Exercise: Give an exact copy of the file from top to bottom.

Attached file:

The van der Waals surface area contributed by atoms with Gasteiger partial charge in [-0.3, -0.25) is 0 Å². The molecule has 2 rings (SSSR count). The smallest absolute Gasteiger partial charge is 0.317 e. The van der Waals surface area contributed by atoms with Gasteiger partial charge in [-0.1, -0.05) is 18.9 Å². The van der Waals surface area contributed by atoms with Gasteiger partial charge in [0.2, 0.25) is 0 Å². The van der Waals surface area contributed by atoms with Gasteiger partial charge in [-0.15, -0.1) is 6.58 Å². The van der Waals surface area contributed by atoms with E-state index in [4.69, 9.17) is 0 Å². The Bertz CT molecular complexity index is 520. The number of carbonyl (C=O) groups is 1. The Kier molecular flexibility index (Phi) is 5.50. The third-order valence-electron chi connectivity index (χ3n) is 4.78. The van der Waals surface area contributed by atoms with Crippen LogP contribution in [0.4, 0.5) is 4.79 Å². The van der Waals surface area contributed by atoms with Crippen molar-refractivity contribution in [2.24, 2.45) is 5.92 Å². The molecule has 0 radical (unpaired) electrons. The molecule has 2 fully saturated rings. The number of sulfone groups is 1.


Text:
The van der Waals surface area contributed by atoms with Gasteiger partial charge in [-0.3, -0.25) is 0 Å². The molecule has 2 rings (SSSR count). The smallest absolute Gasteiger partial charge is 0.317 e. The van der Waals surface area contributed by atoms with Gasteiger partial charge in [-0.1, -0.05) is 18.9 Å². The van der Waals surface area contributed by atoms with Gasteiger partial charge in [0.2, 0.25) is 0 Å². The van der Waals surface area contributed by atoms with Gasteiger partial charge in [-0.15, -0.1) is 6.58 Å². The van der Waals surface area contributed by atoms with E-state index in [4.69, 9.17) is 0 Å². The Bertz CT molecular complexity index is 520. The number of carbonyl (C=O) groups is 1. The Kier molecular flexibility index (Phi) is 5.50. The third-order valence-electron chi connectivity index (χ3n) is 4.78. The van der Waals surface area contributed by atoms with Crippen LogP contribution in [0.4, 0.5) is 4.79 Å². The van der Waals surface area contributed by atoms with Crippen molar-refractivity contribution in [2.24, 2.45) is 5.92 Å². The molecule has 0 radical (unpaired) electrons. The molecule has 2 fully saturated rings. The number of sulfone groups is 1.